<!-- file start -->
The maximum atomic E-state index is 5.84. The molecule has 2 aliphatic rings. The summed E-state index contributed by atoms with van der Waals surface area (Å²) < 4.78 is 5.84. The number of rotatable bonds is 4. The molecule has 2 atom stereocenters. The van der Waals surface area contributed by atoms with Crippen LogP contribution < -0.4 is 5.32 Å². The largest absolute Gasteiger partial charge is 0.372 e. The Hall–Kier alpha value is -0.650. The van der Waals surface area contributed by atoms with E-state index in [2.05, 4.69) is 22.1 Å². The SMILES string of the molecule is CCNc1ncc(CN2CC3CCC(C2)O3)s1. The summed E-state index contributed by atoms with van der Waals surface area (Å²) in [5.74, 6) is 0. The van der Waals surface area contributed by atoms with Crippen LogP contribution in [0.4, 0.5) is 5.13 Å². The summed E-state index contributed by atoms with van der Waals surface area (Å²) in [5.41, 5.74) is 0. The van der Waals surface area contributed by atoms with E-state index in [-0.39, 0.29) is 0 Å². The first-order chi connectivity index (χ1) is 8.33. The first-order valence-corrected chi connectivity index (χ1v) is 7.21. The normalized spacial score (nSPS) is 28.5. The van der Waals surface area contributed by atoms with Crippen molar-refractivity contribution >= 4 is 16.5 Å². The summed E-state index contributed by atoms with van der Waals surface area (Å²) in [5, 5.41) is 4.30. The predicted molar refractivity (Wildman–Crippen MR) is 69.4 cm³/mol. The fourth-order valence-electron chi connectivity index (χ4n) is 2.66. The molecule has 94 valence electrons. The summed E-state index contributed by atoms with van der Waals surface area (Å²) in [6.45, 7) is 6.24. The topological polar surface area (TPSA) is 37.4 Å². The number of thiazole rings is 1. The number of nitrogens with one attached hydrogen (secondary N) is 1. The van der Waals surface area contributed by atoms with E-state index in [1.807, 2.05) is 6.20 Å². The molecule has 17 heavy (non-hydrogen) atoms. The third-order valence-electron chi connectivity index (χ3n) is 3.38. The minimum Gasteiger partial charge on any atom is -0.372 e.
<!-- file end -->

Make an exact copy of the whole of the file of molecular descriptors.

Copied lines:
The maximum atomic E-state index is 5.84. The molecule has 2 aliphatic rings. The summed E-state index contributed by atoms with van der Waals surface area (Å²) < 4.78 is 5.84. The number of rotatable bonds is 4. The molecule has 2 atom stereocenters. The van der Waals surface area contributed by atoms with Crippen LogP contribution < -0.4 is 5.32 Å². The largest absolute Gasteiger partial charge is 0.372 e. The Hall–Kier alpha value is -0.650. The van der Waals surface area contributed by atoms with E-state index in [2.05, 4.69) is 22.1 Å². The SMILES string of the molecule is CCNc1ncc(CN2CC3CCC(C2)O3)s1. The summed E-state index contributed by atoms with van der Waals surface area (Å²) in [5.74, 6) is 0. The van der Waals surface area contributed by atoms with Crippen LogP contribution in [0.4, 0.5) is 5.13 Å². The summed E-state index contributed by atoms with van der Waals surface area (Å²) in [5.41, 5.74) is 0. The van der Waals surface area contributed by atoms with E-state index in [-0.39, 0.29) is 0 Å². The first-order chi connectivity index (χ1) is 8.33. The first-order valence-corrected chi connectivity index (χ1v) is 7.21. The normalized spacial score (nSPS) is 28.5. The van der Waals surface area contributed by atoms with Crippen molar-refractivity contribution >= 4 is 16.5 Å². The summed E-state index contributed by atoms with van der Waals surface area (Å²) in [5, 5.41) is 4.30. The predicted molar refractivity (Wildman–Crippen MR) is 69.4 cm³/mol. The fourth-order valence-electron chi connectivity index (χ4n) is 2.66. The molecule has 94 valence electrons. The summed E-state index contributed by atoms with van der Waals surface area (Å²) in [6.45, 7) is 6.24. The topological polar surface area (TPSA) is 37.4 Å². The number of thiazole rings is 1. The number of nitrogens with one attached hydrogen (secondary N) is 1. The van der Waals surface area contributed by atoms with E-state index in [1.807, 2.05) is 6.20 Å². The molecule has 17 heavy (non-hydrogen) atoms. The third-order valence-electron chi connectivity index (χ3n) is 3.38. The minimum Gasteiger partial charge on any atom is -0.372 e.